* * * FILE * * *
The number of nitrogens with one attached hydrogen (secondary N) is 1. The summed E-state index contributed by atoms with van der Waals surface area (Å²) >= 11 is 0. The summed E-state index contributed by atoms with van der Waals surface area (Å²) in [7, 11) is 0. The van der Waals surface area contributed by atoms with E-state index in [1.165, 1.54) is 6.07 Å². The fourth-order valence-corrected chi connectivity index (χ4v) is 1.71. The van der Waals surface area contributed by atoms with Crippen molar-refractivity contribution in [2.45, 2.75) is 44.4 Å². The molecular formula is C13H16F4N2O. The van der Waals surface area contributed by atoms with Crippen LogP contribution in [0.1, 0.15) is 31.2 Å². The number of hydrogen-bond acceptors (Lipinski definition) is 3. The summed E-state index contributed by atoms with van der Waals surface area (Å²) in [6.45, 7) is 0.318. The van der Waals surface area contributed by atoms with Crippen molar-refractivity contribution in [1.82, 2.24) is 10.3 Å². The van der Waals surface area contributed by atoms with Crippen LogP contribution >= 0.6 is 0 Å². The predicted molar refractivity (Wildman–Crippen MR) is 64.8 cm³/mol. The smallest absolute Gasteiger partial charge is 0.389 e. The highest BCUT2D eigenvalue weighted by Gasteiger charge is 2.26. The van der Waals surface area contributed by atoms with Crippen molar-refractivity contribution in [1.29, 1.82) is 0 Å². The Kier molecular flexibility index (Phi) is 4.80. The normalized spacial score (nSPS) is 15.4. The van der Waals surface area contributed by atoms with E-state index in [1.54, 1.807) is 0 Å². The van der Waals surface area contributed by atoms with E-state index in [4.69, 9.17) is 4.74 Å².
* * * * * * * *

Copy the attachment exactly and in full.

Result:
The number of nitrogens with one attached hydrogen (secondary N) is 1. The summed E-state index contributed by atoms with van der Waals surface area (Å²) >= 11 is 0. The summed E-state index contributed by atoms with van der Waals surface area (Å²) in [7, 11) is 0. The van der Waals surface area contributed by atoms with E-state index in [1.165, 1.54) is 6.07 Å². The fourth-order valence-corrected chi connectivity index (χ4v) is 1.71. The van der Waals surface area contributed by atoms with Crippen molar-refractivity contribution in [2.45, 2.75) is 44.4 Å². The molecular formula is C13H16F4N2O. The van der Waals surface area contributed by atoms with Crippen LogP contribution in [0.1, 0.15) is 31.2 Å². The number of hydrogen-bond acceptors (Lipinski definition) is 3. The summed E-state index contributed by atoms with van der Waals surface area (Å²) in [6.45, 7) is 0.318. The van der Waals surface area contributed by atoms with Crippen molar-refractivity contribution in [1.82, 2.24) is 10.3 Å². The van der Waals surface area contributed by atoms with Crippen LogP contribution >= 0.6 is 0 Å². The predicted molar refractivity (Wildman–Crippen MR) is 64.8 cm³/mol. The smallest absolute Gasteiger partial charge is 0.389 e. The highest BCUT2D eigenvalue weighted by Gasteiger charge is 2.26. The van der Waals surface area contributed by atoms with Crippen molar-refractivity contribution in [1.29, 1.82) is 0 Å². The Kier molecular flexibility index (Phi) is 4.80. The normalized spacial score (nSPS) is 15.4. The van der Waals surface area contributed by atoms with E-state index in [1.54, 1.807) is 0 Å². The van der Waals surface area contributed by atoms with E-state index in [4.69, 9.17) is 4.74 Å².